Wednesday, August 12

Katherine Gorge


Katherine Gorge, or Nitmiluk Gorge as the Aborigines know it, is one of the Northern Territory’s most iconic sights. Here the Katherine River, swelled by millennia of Summer rain storms, has carved a series of dramatic rock canyons. Tourist literature describes 13 individual gorges; yet every map shows a just single river flowing through the area. I was left confused until the day we finally visited.


As each map shows, the river has indeed carved just one gorge through Nitmiluk National Park. However, at numerous locations along the gorge, natural rock shelves dam the river, thus separating it into 13 gorge sections. Only the first five are accessible by boat. The remainder progressively start to resemble a gently cascading series of rocky river gullies.


After a lazy morning in Katherine (read: sleeping in until 10am) we booked ourselves on a relaxing four-hour river cruise. This took us through the first three gorges. However, transferring to the next gorge meant disembarking, walking a short distance and boarding another boat. By far the most spectacular gorge was the second one. Here the river narrows and passes through a canyon of towering rock walls. It’s the stuff of postcards and brochures everywhere.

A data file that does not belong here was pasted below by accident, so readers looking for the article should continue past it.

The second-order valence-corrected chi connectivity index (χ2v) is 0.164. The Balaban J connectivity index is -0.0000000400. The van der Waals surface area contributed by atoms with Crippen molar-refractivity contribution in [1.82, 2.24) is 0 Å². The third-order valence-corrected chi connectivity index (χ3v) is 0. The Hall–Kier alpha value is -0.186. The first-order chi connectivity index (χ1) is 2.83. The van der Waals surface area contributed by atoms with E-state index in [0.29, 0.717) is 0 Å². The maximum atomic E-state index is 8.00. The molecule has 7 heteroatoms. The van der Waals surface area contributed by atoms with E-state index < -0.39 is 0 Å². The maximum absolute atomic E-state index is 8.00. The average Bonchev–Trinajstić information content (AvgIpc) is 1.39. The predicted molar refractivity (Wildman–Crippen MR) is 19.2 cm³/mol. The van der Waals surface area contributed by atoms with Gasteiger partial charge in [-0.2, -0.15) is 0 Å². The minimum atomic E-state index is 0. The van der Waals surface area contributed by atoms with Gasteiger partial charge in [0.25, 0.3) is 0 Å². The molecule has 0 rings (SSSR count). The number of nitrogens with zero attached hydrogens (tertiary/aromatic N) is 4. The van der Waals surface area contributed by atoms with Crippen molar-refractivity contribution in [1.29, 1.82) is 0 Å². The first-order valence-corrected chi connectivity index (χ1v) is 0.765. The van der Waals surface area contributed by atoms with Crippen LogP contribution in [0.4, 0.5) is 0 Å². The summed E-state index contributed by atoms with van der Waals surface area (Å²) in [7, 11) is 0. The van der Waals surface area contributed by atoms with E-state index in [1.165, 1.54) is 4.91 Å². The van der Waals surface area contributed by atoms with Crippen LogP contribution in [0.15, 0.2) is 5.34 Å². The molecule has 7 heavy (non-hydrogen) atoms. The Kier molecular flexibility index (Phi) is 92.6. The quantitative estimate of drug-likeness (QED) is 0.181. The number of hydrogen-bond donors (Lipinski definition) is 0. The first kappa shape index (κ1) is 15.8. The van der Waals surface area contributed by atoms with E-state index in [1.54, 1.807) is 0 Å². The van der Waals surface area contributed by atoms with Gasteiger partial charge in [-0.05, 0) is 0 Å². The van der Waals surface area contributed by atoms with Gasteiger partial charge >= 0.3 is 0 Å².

The third gorge was relatively dull by comparison as the river began to flatten out into a more genteel gully. At its far end a short walk over rocks carved into all manner of flowing shapes offered a view of the fourth gorge which in all honesty looked more like a traditional rocky, river bed than a gorge.


On our return journey down the river we stopped at a series of plunge pools. The location was another postcard-perfect scene. Our guide encouraged us to pause for a swim. In the afternoon heat we needed little coercing. We spent 45 minutes enjoying the cool, fresh waters. As I remarked to Garry later, this was probably the first river I’d ever swam in where I’d moment earlier taken photos of swimming crocodiles. Our guide assured us these were freshwater crocodiles; timid creatures that prefer to keep well away from humans.


However, two young children in the tour group soon discovered a brown snake gliding through rocks on the edge of our swimming hole. Our guide identified it as a freshwater-loving Rough-scaled Snake. He confirmed that it was poisonous and that we best keep our distance. I can now boldly calm to have swum in a river filled with crocodiles and poisonous snakes. Not a feat I plan to repeat any time soon.

1 comment:

Danny said...

You blog is rubbish.

Danny :-)